Public School Education and The NJ Budget
Between 1991–92 and 2000–01, total expenditures per student enrolled in public elementary/secondary education in the U.S. increased by 25 percent in constant 2000–01 dollars. For this the United States has the distinction of having the poorest outcome per dollar spent on education.
The average reading scale score of 4th-graders in 2003 was not significantly different from that in 1992. The annual high school drop out rate has remained unchanged for all income groups. Twenty-eight percent of students entering postsecondary education as freshmen in fall 2000 were required to take some remedial coursework.
Among 18 industrialized nations, the Paris-based Organization for Economic Cooperation and Development (OECD)., found the United States ranked dead last in the literacy of 16- to 25-year-old high school graduates who did not go on to further study. Six in 10 of the high school graduates read below a level considered minimally necessary to cope with “the complex demands of modern life.”
It hasn’t always been that way. An OECD analyst noted that 30 years ago, the United States was the “undisputed leader” in educating its people. Now, it’s the literacy laggard among developed nations.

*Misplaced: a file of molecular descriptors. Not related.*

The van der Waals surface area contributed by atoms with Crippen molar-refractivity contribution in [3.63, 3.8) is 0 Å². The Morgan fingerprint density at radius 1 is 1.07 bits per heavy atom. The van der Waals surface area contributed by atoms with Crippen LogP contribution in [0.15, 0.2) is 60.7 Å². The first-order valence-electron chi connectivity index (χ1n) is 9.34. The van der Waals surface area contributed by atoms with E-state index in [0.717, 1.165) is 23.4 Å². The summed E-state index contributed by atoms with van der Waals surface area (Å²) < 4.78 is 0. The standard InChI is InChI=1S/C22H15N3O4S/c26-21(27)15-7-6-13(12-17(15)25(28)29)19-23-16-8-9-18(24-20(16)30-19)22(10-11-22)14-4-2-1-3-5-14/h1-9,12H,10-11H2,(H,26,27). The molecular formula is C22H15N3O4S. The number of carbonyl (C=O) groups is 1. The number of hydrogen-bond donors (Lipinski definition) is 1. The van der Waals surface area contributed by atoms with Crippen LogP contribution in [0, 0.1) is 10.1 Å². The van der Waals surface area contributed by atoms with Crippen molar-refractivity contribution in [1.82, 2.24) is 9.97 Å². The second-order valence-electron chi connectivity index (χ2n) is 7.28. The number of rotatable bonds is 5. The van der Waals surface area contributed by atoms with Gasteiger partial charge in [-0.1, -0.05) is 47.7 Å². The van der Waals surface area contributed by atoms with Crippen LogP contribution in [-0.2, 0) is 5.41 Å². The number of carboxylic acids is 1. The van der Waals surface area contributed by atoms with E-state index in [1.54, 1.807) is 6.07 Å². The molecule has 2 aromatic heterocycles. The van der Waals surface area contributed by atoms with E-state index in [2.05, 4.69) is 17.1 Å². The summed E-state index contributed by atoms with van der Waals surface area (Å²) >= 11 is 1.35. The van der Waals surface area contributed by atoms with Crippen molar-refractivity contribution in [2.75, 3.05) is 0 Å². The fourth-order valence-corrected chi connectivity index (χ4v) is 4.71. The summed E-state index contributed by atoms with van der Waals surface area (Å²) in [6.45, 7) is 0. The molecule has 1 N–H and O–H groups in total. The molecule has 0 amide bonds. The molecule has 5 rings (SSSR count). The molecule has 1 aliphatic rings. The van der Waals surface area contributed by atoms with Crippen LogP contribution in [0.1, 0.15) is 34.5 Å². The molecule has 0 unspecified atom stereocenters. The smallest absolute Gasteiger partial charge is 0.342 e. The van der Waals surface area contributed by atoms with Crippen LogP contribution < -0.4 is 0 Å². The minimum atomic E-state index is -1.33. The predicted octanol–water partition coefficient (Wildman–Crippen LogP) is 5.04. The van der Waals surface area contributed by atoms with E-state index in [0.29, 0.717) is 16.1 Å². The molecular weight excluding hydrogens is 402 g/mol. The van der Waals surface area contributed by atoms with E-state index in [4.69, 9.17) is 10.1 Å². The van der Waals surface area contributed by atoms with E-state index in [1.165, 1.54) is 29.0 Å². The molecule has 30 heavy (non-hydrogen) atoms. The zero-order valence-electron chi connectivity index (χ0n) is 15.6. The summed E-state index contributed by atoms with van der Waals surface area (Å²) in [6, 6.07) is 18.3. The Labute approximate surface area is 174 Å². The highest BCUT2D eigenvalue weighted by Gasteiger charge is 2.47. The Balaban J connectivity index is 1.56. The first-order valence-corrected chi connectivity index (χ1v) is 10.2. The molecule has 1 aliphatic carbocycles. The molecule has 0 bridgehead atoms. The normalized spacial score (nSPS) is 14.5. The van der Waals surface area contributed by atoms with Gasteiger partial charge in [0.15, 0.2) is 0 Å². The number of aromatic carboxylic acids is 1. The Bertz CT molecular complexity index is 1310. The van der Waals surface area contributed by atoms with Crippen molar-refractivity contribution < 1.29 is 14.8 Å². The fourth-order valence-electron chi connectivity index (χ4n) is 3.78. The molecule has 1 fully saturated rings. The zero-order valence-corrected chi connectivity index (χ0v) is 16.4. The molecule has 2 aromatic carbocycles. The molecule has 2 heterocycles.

So how does our state stack up? New Jersey ranks number 1 in terms of expenditures per student, 4th in average teacher salary and ranks 29th in student achievement. Is this a satisfactory level of performance? Not for our money and not for our children.
Prepare yourself for the state’s educators to raise the “money for the children” club as Acting Governor Codey’s budget is debated. It’s time for New Jersey’s education establishment and other associated tax receivers to take some responsibility for schools and children that don’t achieve minimal standards.
Let’s take the clubs out of their hands. Let’s turn the table. If the tax receivers’ concern is for "the children" and not themselves, then they won’t mind helping to balance the budget with salary and benefit cuts and freezes.
Should they baulk at this suggestion, then their hypocrisy should be evident to all, the money isn’t for the children, it’s for them. And don't accept the line "well they're your children" - the majority of taxpayers don't have children in school. We have all contributed our fair share, it's time for some reciprocity from the tax receivers.
In too many cases we have rewarded incompetence and mismanagement of our tax dollars for education. It’s time for some radical changes.